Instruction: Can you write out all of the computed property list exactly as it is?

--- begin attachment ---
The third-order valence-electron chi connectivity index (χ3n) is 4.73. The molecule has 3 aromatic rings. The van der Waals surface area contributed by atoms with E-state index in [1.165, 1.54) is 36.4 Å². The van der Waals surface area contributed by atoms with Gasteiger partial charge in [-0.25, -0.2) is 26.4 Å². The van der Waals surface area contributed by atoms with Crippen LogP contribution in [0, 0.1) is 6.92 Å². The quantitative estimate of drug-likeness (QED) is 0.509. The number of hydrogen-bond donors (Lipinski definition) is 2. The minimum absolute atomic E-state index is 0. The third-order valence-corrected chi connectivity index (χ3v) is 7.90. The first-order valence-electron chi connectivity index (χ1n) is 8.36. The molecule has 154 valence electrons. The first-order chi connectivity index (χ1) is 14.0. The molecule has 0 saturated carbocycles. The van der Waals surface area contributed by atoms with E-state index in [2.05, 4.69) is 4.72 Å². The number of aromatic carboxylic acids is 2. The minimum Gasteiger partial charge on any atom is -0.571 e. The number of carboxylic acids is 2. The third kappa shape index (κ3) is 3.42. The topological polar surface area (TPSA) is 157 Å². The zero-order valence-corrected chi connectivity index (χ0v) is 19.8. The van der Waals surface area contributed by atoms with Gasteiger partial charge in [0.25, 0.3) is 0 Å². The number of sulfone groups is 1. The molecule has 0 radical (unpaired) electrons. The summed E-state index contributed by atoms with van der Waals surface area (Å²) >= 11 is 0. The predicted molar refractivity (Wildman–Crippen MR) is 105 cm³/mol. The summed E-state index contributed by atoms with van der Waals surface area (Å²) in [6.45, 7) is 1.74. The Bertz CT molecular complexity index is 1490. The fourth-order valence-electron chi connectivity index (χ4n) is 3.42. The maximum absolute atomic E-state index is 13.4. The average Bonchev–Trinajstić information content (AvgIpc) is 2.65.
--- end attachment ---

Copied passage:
The third-order valence-electron chi connectivity index (χ3n) is 4.73. The molecule has 3 aromatic rings. The van der Waals surface area contributed by atoms with E-state index in [1.165, 1.54) is 36.4 Å². The van der Waals surface area contributed by atoms with Gasteiger partial charge in [-0.25, -0.2) is 26.4 Å². The van der Waals surface area contributed by atoms with Crippen LogP contribution in [0, 0.1) is 6.92 Å². The quantitative estimate of drug-likeness (QED) is 0.509. The number of hydrogen-bond donors (Lipinski definition) is 2. The minimum absolute atomic E-state index is 0. The third-order valence-corrected chi connectivity index (χ3v) is 7.90. The first-order valence-electron chi connectivity index (χ1n) is 8.36. The molecule has 154 valence electrons. The first-order chi connectivity index (χ1) is 14.0. The molecule has 0 saturated carbocycles. The van der Waals surface area contributed by atoms with E-state index in [2.05, 4.69) is 4.72 Å². The number of aromatic carboxylic acids is 2. The minimum Gasteiger partial charge on any atom is -0.571 e. The number of carboxylic acids is 2. The third kappa shape index (κ3) is 3.42. The topological polar surface area (TPSA) is 157 Å². The zero-order valence-corrected chi connectivity index (χ0v) is 19.8. The van der Waals surface area contributed by atoms with Gasteiger partial charge in [0.25, 0.3) is 0 Å². The number of sulfone groups is 1. The molecule has 0 radical (unpaired) electrons. The summed E-state index contributed by atoms with van der Waals surface area (Å²) >= 11 is 0. The predicted molar refractivity (Wildman–Crippen MR) is 105 cm³/mol. The summed E-state index contributed by atoms with van der Waals surface area (Å²) in [6.45, 7) is 1.74. The Bertz CT molecular complexity index is 1490. The fourth-order valence-electron chi connectivity index (χ4n) is 3.42. The maximum absolute atomic E-state index is 13.4. The average Bonchev–Trinajstić information content (AvgIpc) is 2.65.